The Washington Post (7/31, Layton) reports that on Thursday the college board released “a new version” of its AP history course, noting that it has been “under fire during the past year from conservatives for revisions it made” to the course in 2014. The piece notes that conservatives “slammed the 2014 Advanced Placement history course saying it overemphasized negative aspects of US history.” The Atlanta Journal-Constitution (7/31) also covers this story.
A new survey conducted for Achieve shows that most college instructors and employers believe students come to campus and the workplace with at least some gaps in preparation.
Mel Riddile's insight:
More than three-quarters all all college instructors polled said they were dissatisfied with their students' abilities in critical thinking, comprehension of complicated materials, work and study habits, writing, written communication, and problem solving. This reflects a level of dissatisfaction that is 10 percentage points higher than when instructors were pollled by Achieve in 2004.
As many educators predicted, scores on the state's standardized tests plummeted this year, the first time the exams were aligned with the rigorous Pennsylvania Core Standards.
Pennsylvania Test Scores Drop In First Year Implementing New Standards.
The Allentown (PA) Morning Call (7/15, Palochko) reported Pennsylvania test scores “plummeted this year, the first time the exams were aligned with the rigorous Pennsylvania Core Standards.” Many educators predicted the lower scores, especially in math, which fell by 34%.
Results for some of the states that participated in Common Core-aligned testing for the first time this spring are out, with overall scores higher than expected though still below what many parents may be accustomed to seeing.
The testing consortium approves cut scores for the high school test, but can't disclose yet what they are, since the point system--and spring performance data--are still being finalized.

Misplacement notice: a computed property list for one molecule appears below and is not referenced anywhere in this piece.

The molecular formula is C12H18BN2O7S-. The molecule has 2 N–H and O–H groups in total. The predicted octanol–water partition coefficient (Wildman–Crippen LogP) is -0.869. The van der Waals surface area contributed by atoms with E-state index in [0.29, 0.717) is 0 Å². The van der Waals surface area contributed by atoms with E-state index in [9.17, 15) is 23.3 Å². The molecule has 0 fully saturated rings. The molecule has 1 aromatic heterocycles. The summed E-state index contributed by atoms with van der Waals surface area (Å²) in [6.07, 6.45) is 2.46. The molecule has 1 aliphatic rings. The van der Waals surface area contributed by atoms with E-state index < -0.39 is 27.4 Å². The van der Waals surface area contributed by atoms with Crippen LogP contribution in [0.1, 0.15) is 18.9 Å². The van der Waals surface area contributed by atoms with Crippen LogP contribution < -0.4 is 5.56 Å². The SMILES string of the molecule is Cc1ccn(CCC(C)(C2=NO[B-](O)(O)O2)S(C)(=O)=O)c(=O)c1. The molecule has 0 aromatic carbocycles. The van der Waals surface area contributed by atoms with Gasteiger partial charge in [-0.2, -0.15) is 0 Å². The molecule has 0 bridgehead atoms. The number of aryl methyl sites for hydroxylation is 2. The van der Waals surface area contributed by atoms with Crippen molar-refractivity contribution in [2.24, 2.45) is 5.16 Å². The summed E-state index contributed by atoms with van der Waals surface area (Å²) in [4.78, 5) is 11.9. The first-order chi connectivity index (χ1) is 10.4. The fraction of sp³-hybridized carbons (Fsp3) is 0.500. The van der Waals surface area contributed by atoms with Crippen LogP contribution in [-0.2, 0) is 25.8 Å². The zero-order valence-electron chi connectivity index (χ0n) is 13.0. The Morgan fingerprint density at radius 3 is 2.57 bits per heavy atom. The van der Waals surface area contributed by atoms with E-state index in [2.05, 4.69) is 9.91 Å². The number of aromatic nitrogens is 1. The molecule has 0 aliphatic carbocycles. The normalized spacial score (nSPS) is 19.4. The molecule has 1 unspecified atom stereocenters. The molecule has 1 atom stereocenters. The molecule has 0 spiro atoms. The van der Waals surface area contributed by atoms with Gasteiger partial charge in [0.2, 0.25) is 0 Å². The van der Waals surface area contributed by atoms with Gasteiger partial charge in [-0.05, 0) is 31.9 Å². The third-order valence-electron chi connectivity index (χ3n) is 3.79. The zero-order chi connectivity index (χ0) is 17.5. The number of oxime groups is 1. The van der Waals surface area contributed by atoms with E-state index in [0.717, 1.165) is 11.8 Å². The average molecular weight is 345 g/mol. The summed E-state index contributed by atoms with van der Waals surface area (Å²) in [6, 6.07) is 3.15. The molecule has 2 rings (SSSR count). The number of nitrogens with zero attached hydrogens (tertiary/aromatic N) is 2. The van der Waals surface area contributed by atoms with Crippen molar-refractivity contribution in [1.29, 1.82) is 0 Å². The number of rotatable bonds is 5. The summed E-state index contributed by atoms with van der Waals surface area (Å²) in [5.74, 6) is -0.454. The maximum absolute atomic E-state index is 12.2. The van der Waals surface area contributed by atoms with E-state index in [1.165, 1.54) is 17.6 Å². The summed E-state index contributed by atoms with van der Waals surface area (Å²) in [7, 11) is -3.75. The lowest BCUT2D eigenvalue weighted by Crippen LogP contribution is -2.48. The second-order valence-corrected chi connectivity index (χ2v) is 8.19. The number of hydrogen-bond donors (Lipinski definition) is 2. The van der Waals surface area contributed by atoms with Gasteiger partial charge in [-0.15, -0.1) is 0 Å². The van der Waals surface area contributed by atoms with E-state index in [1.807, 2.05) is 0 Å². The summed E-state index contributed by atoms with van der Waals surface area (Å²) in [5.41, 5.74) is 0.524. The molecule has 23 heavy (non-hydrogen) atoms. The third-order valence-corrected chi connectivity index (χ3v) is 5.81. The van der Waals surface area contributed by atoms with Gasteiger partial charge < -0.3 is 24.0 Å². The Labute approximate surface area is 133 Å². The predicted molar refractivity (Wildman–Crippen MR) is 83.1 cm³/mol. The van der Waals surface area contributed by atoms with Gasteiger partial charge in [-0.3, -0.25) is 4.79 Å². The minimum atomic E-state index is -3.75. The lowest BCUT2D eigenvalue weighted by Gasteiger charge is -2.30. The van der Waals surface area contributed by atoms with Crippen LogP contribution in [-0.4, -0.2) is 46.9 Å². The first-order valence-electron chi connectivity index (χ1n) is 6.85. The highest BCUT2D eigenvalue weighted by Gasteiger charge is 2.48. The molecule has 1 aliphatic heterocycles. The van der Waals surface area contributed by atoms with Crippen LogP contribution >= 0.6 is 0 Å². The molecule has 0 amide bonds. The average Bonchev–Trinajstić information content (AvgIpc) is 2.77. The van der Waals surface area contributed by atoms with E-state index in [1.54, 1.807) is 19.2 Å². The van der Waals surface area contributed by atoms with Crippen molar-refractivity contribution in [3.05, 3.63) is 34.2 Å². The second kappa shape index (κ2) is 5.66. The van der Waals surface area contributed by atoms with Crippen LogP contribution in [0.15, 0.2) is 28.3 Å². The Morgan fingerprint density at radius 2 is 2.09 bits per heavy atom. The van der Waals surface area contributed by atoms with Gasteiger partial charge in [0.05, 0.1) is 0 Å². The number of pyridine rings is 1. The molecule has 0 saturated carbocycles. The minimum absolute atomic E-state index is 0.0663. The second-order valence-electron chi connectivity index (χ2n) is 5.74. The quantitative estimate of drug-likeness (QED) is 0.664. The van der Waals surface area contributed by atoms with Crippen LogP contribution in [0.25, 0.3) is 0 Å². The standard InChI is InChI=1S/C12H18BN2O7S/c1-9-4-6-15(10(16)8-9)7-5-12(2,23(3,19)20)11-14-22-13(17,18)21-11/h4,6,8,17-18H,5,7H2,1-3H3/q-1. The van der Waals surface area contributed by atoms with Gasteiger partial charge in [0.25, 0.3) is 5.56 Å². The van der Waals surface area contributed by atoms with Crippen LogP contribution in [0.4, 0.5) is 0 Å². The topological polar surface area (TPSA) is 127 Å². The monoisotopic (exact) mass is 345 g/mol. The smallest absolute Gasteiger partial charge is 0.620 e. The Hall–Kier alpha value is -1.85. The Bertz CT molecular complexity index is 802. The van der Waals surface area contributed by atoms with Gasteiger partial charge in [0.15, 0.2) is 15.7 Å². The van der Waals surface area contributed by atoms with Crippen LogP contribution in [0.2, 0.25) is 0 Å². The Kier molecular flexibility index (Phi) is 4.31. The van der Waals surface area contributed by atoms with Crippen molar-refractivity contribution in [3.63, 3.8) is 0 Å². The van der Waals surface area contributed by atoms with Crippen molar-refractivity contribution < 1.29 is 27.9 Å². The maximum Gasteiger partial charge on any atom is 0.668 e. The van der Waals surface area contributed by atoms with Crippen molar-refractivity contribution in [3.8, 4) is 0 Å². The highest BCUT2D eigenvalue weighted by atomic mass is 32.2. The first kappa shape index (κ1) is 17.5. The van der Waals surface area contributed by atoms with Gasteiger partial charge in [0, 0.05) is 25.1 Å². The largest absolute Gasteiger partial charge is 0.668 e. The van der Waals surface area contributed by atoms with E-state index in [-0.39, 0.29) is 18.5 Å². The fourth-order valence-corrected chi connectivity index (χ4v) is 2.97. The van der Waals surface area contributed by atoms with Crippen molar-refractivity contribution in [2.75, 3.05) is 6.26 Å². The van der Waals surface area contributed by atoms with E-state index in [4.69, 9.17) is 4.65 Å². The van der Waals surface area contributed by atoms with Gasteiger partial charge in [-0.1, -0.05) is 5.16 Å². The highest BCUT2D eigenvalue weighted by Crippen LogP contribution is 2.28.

"The threshold scores for each high school performance level were recommended by panels of teachers who were nominated by their states and convened in Denver last month. They examined test questions, analyzed their difficulty and suggested cut points that would place students in the five performance levels, which describe how ready they are for college. The "mid range" recommendations of those teachers were the levels that were adopted by PARCC representatives today, Nellhaus said."
"Neither university faculty nor employers believe that American public high schools are preparing students for the expectations they'll face in college and career.
In fact, compared to 2004, the assessment is even more dismal. More than a decade ago, for example, only 28 percent of college instructors stated that schools were doing an adequate job of readying students for what came next after high school. That count is down to 14 percent in 2015.
Among employers, 49 percent in 2004 said that schools were adequately preparing students for what they would need for work; in 2015, the count was 29 percent.
Part of the challenge, say students themselves, is that their high schools don't set academic expectations high enough. Fifty-four percent said that they were only "somewhat challenged"; 20 percent said it was "easy to slide by.""
The Governor's Council on Common Core Review, chaired by Lt. Gov. Tim Griffin, arrives at a bold conclusion: The Department of Education needs to review Common Core.
Mel Riddile's insight:
Arkansas Common Core Task Force Votes To Keep Standards.
The Arkansas Times (7/30) reports that the Arkansas Governor’s Council on Common Core Review voted this week to recommend that the state retain the standards while the Arkansas Department of Education conducts “a comprehensive review of the standards with the goal of revising, improving and replacing” them “as warranted.” The article points out that the panel took 40 hours of hearings around the state to essentially punt the decision back to the state DOE, suggesting that the lack of action can be attributed to the standards being “a political hot potato.”
The AP (7/30, DeMillo) reports that the panel approved “recommendations that called for the state’s ‘complete and unfettered control’ over the standards, but didn’t call for an outright end to the use of Common Core.” The piece reports that Lt. Gov. Tim Griffin, who chaired the panel, “said he didn’t think it makes sense for the state to drop Common Core before it reviews how to replace the standards.” KTHV-TV Little Rock, AR (7/30) also covers this story.
A new study found that in two-year colleges, only 4 percent of instructors found students "most generally able to do what is expected." The number was slightly higher in four-year schools: 12 percent. The rest reported that students had arrived to higher ed with at least some gaps in preparation.